Internet comedy: interview with Graham Chapman

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Graham Chapman, along with John Cleese, Michael "Bulky" Palin, Fred McMurray, Terry Jones, Eric Idle, Luigi Vercotti, Terry Gilliam, and Carol-Cleveland-in-a-Plain-Brown-Wrapper, formed the right-leaning Labour government of 1969 which later became known as Monty Python.

Being deceased since 1989 and having thereafter lectured extensively in America (the famous "Looks Like A Brown Trouser Job" series), Mr. Chapman has graciously agreed to say a few words about comic writing and the Internets.

edit Sketch 1: Is Bawdy Humor What People Want?

Uncyc: Welcome, Mr. Chapman. Do you mind if I call you Fanny?

Chapman: Quite all right, we did that in a sketch in 1971.

Now, then, Fanny...some critics accused you and the boys of using obscene, sacreligious, sexually explicit humor in your Flying Circus sketches.
Chapman
Portrait of Graham Chapman taken in 1996. Not looking too bad for a chap who had, at that time, been dead for 7 years.

No...we used dirty humour. Except for Gilliam. He was American, you know. Sad...I don't think the drugs ever really cured him of it. But yes, some people complained about words like "tit" and "bum" being said right out loud on television. Hard to imagine, isn't it?

Bawdy jokes and crude humour have always been used in English writing, though. In Canterbury Tales old Jeff Chaucer wrote "If that I may, yon wenche will I swive..." Now that's just saying "I am going to fuck that girl if I can" in the language of his day. He wrote, "For on your bed your wife I saw him swive" -- "I saw him fucking your wife on your bed".

And of course Shakespeare was a famous crowd-pleaser with his dirty puns and bawdy jokes.

So those who abhor bawdy comedy are barking up the wrong bush?

Oh, people like what they like. No accounting for taste. But people who say that modern broad comedy is somehow bad or inferior because it uses sex and slapstick are, quite frankly, ignorant gits who don't know the history of comic writing from their own swollen spleens.

But is it what people want? Bawdy comedy, I mean, not swollen spleens.

Rawther old chap! It's quite staggeringly popular in the manor, Squire. Always has been. I dare say bedroom comedy, dirty jokes, that sort of thing, will always appeal to the common man and the gentry too.

Uncyc (addressing camera): There you have it. It is what people want.

edit Sketch 2: How About Those Internets?

Mr. Chapman -- er, do you mind if I call you Ginger Slippery-Knickers?

Not at all, Uncyc.

Now then Ginger, I am curious how you view the Internets with respect to comic writing.

Of course I died before the internets really got going, and so I have observed its development with great interest. One may draw certain broad conclusions about what makes good Internet comic writing.

For example, what do people do when they need to read several pages with lots and lots of words arranged in long paragraphs? They print them out. It seems no one likes reading long passages onscreen.

If a writer wants to be read online he had best keep his stuff short and snappy, Sailor.
Sartresketch2
Cleese and Chapman in the "Sartre sketch", which ends with the famous existential lament, "Oh coitus!". Winston Churchill makes a cameo appearance (left foreground) poncing about in women's clothing as usual.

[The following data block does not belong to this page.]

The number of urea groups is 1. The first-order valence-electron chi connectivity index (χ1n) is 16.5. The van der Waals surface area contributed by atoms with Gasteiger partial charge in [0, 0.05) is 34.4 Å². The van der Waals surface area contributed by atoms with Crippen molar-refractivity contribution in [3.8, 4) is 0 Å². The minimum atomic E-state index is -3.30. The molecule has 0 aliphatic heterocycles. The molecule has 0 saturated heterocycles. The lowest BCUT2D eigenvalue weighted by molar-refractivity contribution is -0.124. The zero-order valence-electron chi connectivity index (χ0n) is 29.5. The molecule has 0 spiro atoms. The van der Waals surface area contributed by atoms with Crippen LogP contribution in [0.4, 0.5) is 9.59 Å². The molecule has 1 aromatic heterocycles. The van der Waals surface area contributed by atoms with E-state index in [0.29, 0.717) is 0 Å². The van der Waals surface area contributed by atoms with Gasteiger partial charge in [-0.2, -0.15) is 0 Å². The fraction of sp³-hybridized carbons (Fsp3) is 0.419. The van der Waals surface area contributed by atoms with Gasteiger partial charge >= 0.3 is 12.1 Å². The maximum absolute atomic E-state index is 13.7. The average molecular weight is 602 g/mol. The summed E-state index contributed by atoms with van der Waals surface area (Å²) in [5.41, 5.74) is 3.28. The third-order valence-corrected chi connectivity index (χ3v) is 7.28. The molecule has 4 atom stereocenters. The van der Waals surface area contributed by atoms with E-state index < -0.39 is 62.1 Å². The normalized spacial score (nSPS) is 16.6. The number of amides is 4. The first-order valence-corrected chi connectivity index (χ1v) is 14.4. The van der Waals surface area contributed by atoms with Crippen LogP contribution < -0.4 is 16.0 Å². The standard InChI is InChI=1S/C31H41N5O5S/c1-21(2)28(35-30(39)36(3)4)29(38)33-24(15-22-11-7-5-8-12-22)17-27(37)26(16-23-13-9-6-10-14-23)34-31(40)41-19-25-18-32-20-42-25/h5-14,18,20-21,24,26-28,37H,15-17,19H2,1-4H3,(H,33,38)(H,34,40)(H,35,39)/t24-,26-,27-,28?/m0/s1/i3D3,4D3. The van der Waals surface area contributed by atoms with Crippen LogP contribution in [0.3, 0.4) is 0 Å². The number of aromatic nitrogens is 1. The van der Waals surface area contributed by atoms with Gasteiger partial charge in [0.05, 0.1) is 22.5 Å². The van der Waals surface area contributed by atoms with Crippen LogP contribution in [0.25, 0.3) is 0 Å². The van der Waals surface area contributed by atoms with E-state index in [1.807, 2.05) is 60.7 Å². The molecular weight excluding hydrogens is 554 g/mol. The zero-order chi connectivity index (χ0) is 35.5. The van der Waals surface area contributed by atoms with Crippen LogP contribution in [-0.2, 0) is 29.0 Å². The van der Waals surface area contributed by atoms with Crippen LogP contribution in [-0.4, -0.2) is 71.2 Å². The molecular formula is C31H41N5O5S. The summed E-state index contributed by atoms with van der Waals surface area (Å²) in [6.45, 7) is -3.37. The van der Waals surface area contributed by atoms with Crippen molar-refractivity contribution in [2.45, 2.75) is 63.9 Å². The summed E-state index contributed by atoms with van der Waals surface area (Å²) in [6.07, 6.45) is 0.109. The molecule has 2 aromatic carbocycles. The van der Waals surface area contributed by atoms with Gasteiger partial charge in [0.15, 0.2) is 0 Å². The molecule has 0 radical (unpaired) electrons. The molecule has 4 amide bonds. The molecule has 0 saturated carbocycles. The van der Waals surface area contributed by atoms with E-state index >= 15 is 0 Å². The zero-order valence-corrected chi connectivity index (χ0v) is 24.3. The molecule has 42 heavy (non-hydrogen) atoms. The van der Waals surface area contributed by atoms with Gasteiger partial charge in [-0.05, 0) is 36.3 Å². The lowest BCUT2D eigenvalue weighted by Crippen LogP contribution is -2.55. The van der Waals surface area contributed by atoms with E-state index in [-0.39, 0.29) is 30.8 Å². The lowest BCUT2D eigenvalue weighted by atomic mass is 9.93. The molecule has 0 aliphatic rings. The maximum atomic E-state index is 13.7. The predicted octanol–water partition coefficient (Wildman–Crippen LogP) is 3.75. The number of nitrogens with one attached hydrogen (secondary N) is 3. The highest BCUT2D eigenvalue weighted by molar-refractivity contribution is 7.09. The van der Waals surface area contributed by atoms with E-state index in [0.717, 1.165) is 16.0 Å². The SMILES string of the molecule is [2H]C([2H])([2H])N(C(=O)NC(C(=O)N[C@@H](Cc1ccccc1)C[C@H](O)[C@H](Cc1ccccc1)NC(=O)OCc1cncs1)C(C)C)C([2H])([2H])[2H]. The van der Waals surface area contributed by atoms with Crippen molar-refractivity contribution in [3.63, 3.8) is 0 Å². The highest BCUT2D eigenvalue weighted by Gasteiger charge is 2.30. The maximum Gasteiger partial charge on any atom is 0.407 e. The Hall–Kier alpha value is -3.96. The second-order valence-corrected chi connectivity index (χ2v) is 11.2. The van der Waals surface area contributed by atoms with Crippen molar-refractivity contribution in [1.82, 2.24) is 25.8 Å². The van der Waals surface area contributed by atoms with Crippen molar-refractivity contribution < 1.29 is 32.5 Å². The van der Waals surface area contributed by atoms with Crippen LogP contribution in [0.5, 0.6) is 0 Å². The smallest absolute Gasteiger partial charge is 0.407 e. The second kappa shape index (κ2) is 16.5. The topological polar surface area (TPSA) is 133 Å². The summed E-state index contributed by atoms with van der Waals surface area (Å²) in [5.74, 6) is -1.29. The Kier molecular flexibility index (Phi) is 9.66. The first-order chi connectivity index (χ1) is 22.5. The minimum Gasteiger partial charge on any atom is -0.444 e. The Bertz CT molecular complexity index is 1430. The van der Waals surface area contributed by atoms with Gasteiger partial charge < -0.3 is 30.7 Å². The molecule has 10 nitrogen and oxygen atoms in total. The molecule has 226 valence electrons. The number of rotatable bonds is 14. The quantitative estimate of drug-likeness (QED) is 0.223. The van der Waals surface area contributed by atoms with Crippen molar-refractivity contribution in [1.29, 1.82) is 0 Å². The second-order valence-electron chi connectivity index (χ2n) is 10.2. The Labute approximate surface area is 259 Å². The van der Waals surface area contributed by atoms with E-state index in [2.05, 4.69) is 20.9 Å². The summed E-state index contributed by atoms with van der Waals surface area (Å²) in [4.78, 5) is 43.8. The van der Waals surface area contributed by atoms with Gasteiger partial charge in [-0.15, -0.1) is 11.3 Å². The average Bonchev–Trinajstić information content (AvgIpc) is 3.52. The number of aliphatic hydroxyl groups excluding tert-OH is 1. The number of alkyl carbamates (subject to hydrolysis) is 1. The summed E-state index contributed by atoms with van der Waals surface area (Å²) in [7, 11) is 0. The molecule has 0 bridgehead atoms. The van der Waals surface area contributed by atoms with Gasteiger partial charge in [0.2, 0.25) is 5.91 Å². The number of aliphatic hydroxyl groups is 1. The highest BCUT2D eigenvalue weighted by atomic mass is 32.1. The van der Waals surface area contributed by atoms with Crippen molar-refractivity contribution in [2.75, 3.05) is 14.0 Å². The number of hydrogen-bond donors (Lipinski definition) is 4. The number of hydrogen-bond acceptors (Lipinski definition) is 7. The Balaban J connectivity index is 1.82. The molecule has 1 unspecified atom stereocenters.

I don't like it when you call me Sailor. Will you please just call me Late-For-Supper?

Well, all right...I'd rather call you Late-For-Coitus, though.

While writing for television John and me and the others developed a tightly-packed style with more jokes per minute than even good comedy like "I Love Lucy". Now, I think the Internets are even more unforgiving of dull writing than is television. If you write comedy for the Internets I advise you to pack in the jokes faster than a poofter pounding sand up a monkey's bum.

Urrgh. That's a rather strange expression, Ginger.

It's an in-joke, you fool. It refers to the "Bruces" sketch, where Eric... You know, if you don't know what I'm on about, there's really no helping you.

So you say that online comic writing should be fast-paced, use short paragraphs, and pound sand up...er, wait, I meant to say "put in plenty of jokes about poofters".

Quite. Now, in front of the cameras Eric could get laughs by going all sloe-eyed and simpering like a pederast vole1. On the internets you don't have the same visuals. I mean, you can hang a cream bun from your nose and write wearing a clown suit but no one can see you so no one laughs.

You can do a few things, though.
Heartbreak
"Jumping Jack Flash" occurs when extra-intestinal vapors flash-ignite. This image is an example of a "funny picture" (so-called).

You can use typography to substitute for poncy verbal delivery and for stupid SHOUTING GITS and whatnot. And you can use pictures.

Instead of simpering like a pederast vole?

Precisely, yes... You know, I recently read a book on narrative poetry of the Zuni Indians, er, Finding the Center by Dennis Tedlock. Now what Tedlock did was use superscript to indicate when the storyteller used a high squeaky voice and subscript to indicate a low grumbly voice, and so forth.

Writers on the Internets can use similar tricks to evoke verbal nuance. You vacuous toffee-nosed malodorous PERVERT!

What!? Er, pardon me?

Oh, nothing. Nothing. Ha, ha.

edit Sketch 3: Isn't It Just Absurdist Incoherency?

Now, Ginger, one notes that much of Python's humor -- er, sorry, humour -- was absurdist and more than a little incoherent. How do you plead?

As a general thing I plead by getting down on both knees and clasping my hands, and then sort of moaning and squealing and rocking back and forth...

But absurdist comedy isn't just a basket of incoherent nonsense. That's more like literary puking, or mental diarrhea. The nonsense has to be connected by some sort of logic. If you put the Spanish Inquisition into sketches, the inquisitors have to act with some sort of logical consistency.

As I recall, the Monty Python Inquisition had the consistency of treacle...

Shut up. Zat's not funny. Look here, mate: